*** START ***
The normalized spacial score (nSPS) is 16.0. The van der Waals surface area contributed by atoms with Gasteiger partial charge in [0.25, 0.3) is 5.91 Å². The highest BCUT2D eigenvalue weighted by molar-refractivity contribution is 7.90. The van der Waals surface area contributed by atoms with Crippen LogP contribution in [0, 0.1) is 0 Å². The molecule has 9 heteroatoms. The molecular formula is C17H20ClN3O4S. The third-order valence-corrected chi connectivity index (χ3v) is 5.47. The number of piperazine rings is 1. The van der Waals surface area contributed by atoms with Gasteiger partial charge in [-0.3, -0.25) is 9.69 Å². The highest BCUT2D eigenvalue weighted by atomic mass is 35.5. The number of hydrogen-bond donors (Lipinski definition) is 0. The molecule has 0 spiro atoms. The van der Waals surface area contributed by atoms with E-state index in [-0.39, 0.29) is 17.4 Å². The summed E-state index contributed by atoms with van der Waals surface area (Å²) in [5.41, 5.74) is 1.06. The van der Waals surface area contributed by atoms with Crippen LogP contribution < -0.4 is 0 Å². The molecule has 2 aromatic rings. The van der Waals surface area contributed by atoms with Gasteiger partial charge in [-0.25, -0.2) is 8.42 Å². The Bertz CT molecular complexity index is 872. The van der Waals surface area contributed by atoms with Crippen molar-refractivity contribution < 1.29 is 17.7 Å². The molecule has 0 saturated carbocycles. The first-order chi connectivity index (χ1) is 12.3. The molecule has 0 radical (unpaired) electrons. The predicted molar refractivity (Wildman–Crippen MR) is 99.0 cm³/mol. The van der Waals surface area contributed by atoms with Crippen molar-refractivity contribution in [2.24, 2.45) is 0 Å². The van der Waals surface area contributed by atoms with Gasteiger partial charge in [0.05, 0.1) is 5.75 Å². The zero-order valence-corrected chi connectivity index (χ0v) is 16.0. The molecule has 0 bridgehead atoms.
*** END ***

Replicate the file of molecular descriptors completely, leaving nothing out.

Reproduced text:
The normalized spacial score (nSPS) is 16.0. The van der Waals surface area contributed by atoms with Gasteiger partial charge in [0.25, 0.3) is 5.91 Å². The highest BCUT2D eigenvalue weighted by molar-refractivity contribution is 7.90. The van der Waals surface area contributed by atoms with Crippen LogP contribution in [0, 0.1) is 0 Å². The molecule has 9 heteroatoms. The molecular formula is C17H20ClN3O4S. The third-order valence-corrected chi connectivity index (χ3v) is 5.47. The number of piperazine rings is 1. The van der Waals surface area contributed by atoms with Gasteiger partial charge in [-0.3, -0.25) is 9.69 Å². The highest BCUT2D eigenvalue weighted by atomic mass is 35.5. The number of hydrogen-bond donors (Lipinski definition) is 0. The molecule has 0 spiro atoms. The van der Waals surface area contributed by atoms with E-state index in [-0.39, 0.29) is 17.4 Å². The summed E-state index contributed by atoms with van der Waals surface area (Å²) in [5.41, 5.74) is 1.06. The van der Waals surface area contributed by atoms with Crippen LogP contribution < -0.4 is 0 Å². The molecule has 2 aromatic rings. The van der Waals surface area contributed by atoms with Gasteiger partial charge in [-0.25, -0.2) is 8.42 Å². The Bertz CT molecular complexity index is 872. The van der Waals surface area contributed by atoms with Crippen molar-refractivity contribution < 1.29 is 17.7 Å². The molecule has 0 saturated carbocycles. The first-order chi connectivity index (χ1) is 12.3. The molecule has 0 radical (unpaired) electrons. The predicted molar refractivity (Wildman–Crippen MR) is 99.0 cm³/mol. The van der Waals surface area contributed by atoms with Crippen molar-refractivity contribution in [2.24, 2.45) is 0 Å². The van der Waals surface area contributed by atoms with Gasteiger partial charge in [0.05, 0.1) is 5.75 Å². The zero-order valence-corrected chi connectivity index (χ0v) is 16.0. The molecule has 0 bridgehead atoms.